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Donanemab approved by the FDA for the Treatment of Early Symptomatic Alzheimer’s

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Donanemab approved by the FDA for the Treatment of Early Symptomatic Alzheimer’s

With FDA Approval for Donanemab confirmed, it now has a new name…. welcome to Kisunla™ for the Treatment of Early Symptomatic Alzheimer’s Disease.

INDIANAPOLISJuly 2, 2024 /PRNewswire/ — The U.S. Food and Drug Administration (FDA) approved Kisunla™ (donanemab-azbt, 350 mg/20 mL once-monthly injection for IV infusion), Eli Lilly and Company’s (NYSE: LLY) Alzheimer’s treatment for adults with early symptomatic Alzheimer’s disease (AD), which includes people with mild cognitive impairment (MCI) as well as people with the mild dementia stage of AD, with confirmed amyloid pathology.1, 2 Once-monthly Kisunla is the first and only amyloid plaque-targeting therapy with evidence to support stopping therapy when amyloid plaques are removed, which can result in lower treatment costs and fewer infusions.3-6 

“Kisunla demonstrated very meaningful results for people with early symptomatic Alzheimer’s disease, who urgently need effective treatment options. We know these medicines have the greatest potential benefit when people are treated earlier in their disease, and we are working hard in partnership with others to improve detection and diagnosis,” said Anne White, executive vice president and president of Lilly Neuroscience, Eli Lilly and Company.

“Our deepest thanks to the patients and their loved ones for participating in our clinical programs and to Lilly scientists and collaborators persevering over decades of research. Each year, more and more people are at risk for this disease, and we are determined to make life better for them.”

Amyloid is a protein produced naturally in the body that can clump together to create amyloid plaques. The excessive buildup of amyloid plaques in the brain may lead to memory and thinking issues associated with Alzheimer’s disease.7, 8 Kisunla can help the body remove the excessive buildup of amyloid plaques and slow the decline that may diminish people’s ability to remember new information, important dates, and appointments; plan and organize; make meals; use household appliances; manage finances; and be left alone.1, 7-9

In the TRAILBLAZER-ALZ 2 Phase 3 study, people who were the least advanced in the disease experienced the strongest results with Kisunla. Trial participants were analyzed over 18 months in two groupings: one group who was less advanced in their disease (those with low to medium levels of tau protein) and the overall population, which also included participants with high tau levels.1, 10, 11 Treatment with Kisunla significantly slowed clinical decline in both groups.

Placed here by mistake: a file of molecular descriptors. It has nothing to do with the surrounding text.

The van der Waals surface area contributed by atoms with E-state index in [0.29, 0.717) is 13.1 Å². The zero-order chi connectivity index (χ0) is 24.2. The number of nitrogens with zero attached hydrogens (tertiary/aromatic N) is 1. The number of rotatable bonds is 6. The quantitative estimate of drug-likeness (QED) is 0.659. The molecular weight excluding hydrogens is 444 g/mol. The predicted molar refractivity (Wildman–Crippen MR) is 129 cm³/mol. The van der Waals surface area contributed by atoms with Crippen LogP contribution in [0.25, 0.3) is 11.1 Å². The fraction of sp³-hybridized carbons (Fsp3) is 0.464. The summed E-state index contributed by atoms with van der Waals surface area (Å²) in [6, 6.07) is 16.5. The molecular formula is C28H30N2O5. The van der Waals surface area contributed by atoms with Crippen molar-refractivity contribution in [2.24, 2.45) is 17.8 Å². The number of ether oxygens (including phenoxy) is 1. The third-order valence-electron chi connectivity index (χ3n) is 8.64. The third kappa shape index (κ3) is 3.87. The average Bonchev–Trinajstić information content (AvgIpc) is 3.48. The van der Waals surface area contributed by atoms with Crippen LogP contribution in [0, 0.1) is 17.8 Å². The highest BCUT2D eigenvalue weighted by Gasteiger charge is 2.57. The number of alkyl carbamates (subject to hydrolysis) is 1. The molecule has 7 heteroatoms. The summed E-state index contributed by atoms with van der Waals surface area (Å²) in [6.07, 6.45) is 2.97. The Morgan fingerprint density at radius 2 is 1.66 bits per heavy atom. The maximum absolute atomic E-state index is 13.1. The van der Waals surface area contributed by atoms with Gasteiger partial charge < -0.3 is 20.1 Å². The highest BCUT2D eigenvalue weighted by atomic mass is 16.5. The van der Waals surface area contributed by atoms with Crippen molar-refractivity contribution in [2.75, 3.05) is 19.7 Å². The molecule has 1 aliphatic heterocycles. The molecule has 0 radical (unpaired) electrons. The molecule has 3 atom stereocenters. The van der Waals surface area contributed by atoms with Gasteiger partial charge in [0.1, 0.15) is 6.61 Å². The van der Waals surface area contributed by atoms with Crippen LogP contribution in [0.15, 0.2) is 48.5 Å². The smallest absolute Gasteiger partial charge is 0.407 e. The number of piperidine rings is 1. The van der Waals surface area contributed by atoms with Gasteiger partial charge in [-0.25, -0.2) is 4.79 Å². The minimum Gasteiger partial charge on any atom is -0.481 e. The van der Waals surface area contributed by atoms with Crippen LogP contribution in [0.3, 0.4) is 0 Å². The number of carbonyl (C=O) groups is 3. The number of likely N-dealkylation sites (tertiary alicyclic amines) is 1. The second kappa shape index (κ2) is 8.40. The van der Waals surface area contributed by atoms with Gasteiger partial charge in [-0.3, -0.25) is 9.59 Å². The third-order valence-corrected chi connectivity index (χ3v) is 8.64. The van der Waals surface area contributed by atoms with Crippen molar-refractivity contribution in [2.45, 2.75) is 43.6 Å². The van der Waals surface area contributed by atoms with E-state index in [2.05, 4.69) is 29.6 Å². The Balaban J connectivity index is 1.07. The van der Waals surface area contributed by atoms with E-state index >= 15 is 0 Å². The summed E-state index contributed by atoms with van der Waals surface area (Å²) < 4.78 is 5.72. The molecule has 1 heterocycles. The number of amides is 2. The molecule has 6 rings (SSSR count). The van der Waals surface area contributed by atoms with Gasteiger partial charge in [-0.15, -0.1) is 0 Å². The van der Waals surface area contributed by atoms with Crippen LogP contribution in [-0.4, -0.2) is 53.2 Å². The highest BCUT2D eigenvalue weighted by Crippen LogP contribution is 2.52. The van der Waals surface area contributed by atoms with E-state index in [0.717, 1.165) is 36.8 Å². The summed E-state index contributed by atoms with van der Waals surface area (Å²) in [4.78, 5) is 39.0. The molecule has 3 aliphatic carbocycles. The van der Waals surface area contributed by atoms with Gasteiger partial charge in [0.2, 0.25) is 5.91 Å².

Those individuals treated with Kisunla who were less advanced in their disease showed a significant slowing of decline of 35% compared with placebo on the integrated Alzheimer’s Disease Rating Scale (iADRS), which measures memory, thinking, and daily functioning. In the overall population, the response to treatment was also statistically significant using the iADRS at 22%.1, 12 Among the two groups analyzed, participants treated with Kisunla had up to a 39% lower risk of progressing to the next clinical stage of disease than those taking placebo.13

Among the overall population of participants, Kisunla reduced amyloid plaques on average by 61% at 6 months, 80% at 12 months, and 84% at 18 months compared to the start of the study.1, 14 One of the treatment goals of the study was to remove amyloid plaques to minimal levels consistent with a visually negative scan using amyloid positron emission tomography (PET). If participants were confirmed to have reached these levels, they were able to complete treatment with Kisunla and switch to placebo for the remainder of the study.

Kisunla can cause amyloid-related imaging abnormalities (ARIA), which is a potential side effect with amyloid plaque-targeting therapies that does not usually cause symptoms. It can be detected via magnetic resonance imaging (MRI) scans and, when it does occur, may present as temporary swelling in an area or areas of the brain, which usually resolves over time, or as small spots of bleeding in or on the surface of the brain. Infrequently, larger areas of bleeding in the brain can occur.1, 2 ARIA can be serious, and life-threatening events can occur.

Kisunla can also cause certain types of allergic reactions, some of which may be serious and life-threatening, that typically occur during infusion or within 30 minutes post-infusion. Headache is another commonly reported side effect. See the Indication and Safety Summary with Warnings below for additional information.

“This approval marks another step forward in evolving the standard of care for people living with Alzheimer’s disease that will ultimately include an arsenal of novel treatments, providing much needed hope to the Alzheimer’s community. As a physician, I am encouraged by the potential to stop treatment, which could reduce out-of-pocket costs and infusion burden for eligible patients,” said Howard Fillit, M.D., Co-Founder and Chief Science Officer at the Alzheimer’s Drug Discovery Foundation (ADDF). “Diagnosing and treating Alzheimer’s sooner than we do today has the potential to meaningfully slow disease progression, giving patients invaluable time to maintain their independence for longer.”

Cost and Coverage